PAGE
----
I feel so useless, because there is still so much in us, right? I mean, we're not ready for retirement homes!

So just wanted to tell you that you are not alone. I have been depressed, too, up to the point that I saw a psychiatrist yesterday and he put me on Zoloft telling me that I have depression and panic disorder. He recommended Grief Therapy. Guess I won't be going back to him. So, I will not take the Zoloft, and will try to find something worthwhile to do, like volunteering or something, a hobby perhaps.

I too am married and have wonderful grown children, but do feel lonely a lot of the time. So, take another direction.

After spending weeks without wanting to get up and get out, I've decided that I will

enjoy the life God has given us and thank Him for it. Please take care and keep writing, there are a lot of good people here!

Twilight Zone
by: Joe W.

I would stand back and see how I can help others through any of the skills that I obtained in my corporate life.

When I look at your situation I would take your 'software development' skills and go to meetups in your area that focuses on startups. Many of these potential small business owners or entrepreneurs are always looking for Apps. that they can use in their own business growth. OR maybe you could invent an App. of your own that leads to the betterment of society overall.

Joe W.

to improve
by: Anonymous

I had a wonderful six weeks in Thailand long after my husband retired and know people from there and the Philippines who work in our retirement home.

But what made our retirement good was working to make life good for other seniors.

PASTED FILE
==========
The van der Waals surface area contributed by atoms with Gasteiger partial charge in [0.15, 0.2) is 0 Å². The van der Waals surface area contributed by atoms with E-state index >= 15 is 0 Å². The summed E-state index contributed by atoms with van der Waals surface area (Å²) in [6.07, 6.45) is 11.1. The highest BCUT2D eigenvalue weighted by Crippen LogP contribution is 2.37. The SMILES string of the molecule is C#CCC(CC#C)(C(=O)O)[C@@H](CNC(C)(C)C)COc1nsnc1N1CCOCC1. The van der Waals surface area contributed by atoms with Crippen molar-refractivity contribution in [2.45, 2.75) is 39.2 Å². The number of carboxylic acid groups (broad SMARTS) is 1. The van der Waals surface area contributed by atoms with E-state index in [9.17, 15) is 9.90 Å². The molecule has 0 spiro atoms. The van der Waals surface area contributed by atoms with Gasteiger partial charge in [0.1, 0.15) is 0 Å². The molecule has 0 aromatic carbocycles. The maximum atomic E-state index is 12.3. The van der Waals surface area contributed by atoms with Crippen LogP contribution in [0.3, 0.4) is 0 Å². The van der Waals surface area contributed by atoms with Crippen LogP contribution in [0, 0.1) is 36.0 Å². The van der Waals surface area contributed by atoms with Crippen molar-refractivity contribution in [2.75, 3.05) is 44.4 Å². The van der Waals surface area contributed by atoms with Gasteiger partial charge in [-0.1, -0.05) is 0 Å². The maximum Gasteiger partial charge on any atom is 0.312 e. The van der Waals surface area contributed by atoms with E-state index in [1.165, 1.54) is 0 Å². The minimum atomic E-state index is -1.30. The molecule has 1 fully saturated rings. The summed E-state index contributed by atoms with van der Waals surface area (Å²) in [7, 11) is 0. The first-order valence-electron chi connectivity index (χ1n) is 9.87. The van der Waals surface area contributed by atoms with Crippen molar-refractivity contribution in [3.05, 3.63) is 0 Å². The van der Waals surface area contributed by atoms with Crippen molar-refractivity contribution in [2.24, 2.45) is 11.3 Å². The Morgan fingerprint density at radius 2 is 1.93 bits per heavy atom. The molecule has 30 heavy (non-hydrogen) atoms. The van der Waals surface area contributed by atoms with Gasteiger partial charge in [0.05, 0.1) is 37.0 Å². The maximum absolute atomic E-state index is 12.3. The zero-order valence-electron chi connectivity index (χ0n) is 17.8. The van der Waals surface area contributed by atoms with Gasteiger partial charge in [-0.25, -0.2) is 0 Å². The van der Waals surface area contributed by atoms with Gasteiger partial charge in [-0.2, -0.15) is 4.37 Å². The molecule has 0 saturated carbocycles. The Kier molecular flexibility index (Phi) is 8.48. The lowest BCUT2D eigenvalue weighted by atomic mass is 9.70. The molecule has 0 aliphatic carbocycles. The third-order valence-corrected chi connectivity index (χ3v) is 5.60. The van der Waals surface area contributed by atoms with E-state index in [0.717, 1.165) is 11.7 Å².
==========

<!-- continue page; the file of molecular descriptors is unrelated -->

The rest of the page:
When my husband was 65 we joined a senior club. You are a senior at 50 we discovered did a lot of organizational work and entertained in clubs and nursing homes with pictures and stories from our yearly travels. Our senior work got us very involved in health care problems and my husband became very involved in visiting ill men for two health organizations. I worked with the hospital auxiliary etc.

Retirement was worthwhile and enjoyable.

anxiety in retirement
by: mildred/tn

See your MD for evaluation and try anti anxiety medicine and it will change your and your families future.

I have just got adjusted by trying 4 anti-anxiety meds until I got the one that I felt helps the most. My problem was crying for no reasons.

Retirement is a great adjustment. Keep trying to find what helps relieve your anxiety-teaching, part time work,volunteering, even living in the other country.

For me I became a foster parent for babies and adopted my 6 day old son who is now 18...Include your wife also.

Good luck and come back and let us know how u r doing.